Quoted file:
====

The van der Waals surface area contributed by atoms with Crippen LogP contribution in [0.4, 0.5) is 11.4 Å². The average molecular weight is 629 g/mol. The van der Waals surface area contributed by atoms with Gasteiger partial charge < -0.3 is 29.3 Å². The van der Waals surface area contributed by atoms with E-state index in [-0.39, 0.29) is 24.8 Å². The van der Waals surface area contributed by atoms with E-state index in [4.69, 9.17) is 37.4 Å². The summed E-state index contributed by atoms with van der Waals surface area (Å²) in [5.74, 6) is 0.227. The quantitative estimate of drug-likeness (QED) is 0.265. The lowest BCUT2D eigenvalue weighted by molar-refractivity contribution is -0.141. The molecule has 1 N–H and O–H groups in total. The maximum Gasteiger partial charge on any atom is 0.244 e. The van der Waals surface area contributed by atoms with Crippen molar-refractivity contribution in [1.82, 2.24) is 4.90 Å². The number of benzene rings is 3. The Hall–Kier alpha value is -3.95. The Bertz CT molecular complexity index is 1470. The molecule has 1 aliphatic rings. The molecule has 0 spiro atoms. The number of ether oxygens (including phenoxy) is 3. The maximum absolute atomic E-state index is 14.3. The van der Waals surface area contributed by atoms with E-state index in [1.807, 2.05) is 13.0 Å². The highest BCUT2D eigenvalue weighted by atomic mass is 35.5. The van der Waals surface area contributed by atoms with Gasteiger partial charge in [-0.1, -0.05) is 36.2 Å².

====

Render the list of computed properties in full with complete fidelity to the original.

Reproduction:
The van der Waals surface area contributed by atoms with Crippen LogP contribution in [0.4, 0.5) is 11.4 Å². The average molecular weight is 629 g/mol. The van der Waals surface area contributed by atoms with Gasteiger partial charge < -0.3 is 29.3 Å². The van der Waals surface area contributed by atoms with E-state index in [-0.39, 0.29) is 24.8 Å². The van der Waals surface area contributed by atoms with E-state index in [4.69, 9.17) is 37.4 Å². The summed E-state index contributed by atoms with van der Waals surface area (Å²) in [5.74, 6) is 0.227. The quantitative estimate of drug-likeness (QED) is 0.265. The lowest BCUT2D eigenvalue weighted by molar-refractivity contribution is -0.141. The molecule has 1 N–H and O–H groups in total. The maximum Gasteiger partial charge on any atom is 0.244 e. The van der Waals surface area contributed by atoms with Crippen molar-refractivity contribution in [1.82, 2.24) is 4.90 Å². The number of benzene rings is 3. The Hall–Kier alpha value is -3.95. The Bertz CT molecular complexity index is 1470. The molecule has 1 aliphatic rings. The molecule has 0 spiro atoms. The number of ether oxygens (including phenoxy) is 3. The maximum absolute atomic E-state index is 14.3. The van der Waals surface area contributed by atoms with E-state index in [1.807, 2.05) is 13.0 Å². The highest BCUT2D eigenvalue weighted by atomic mass is 35.5. The van der Waals surface area contributed by atoms with Gasteiger partial charge in [-0.1, -0.05) is 36.2 Å².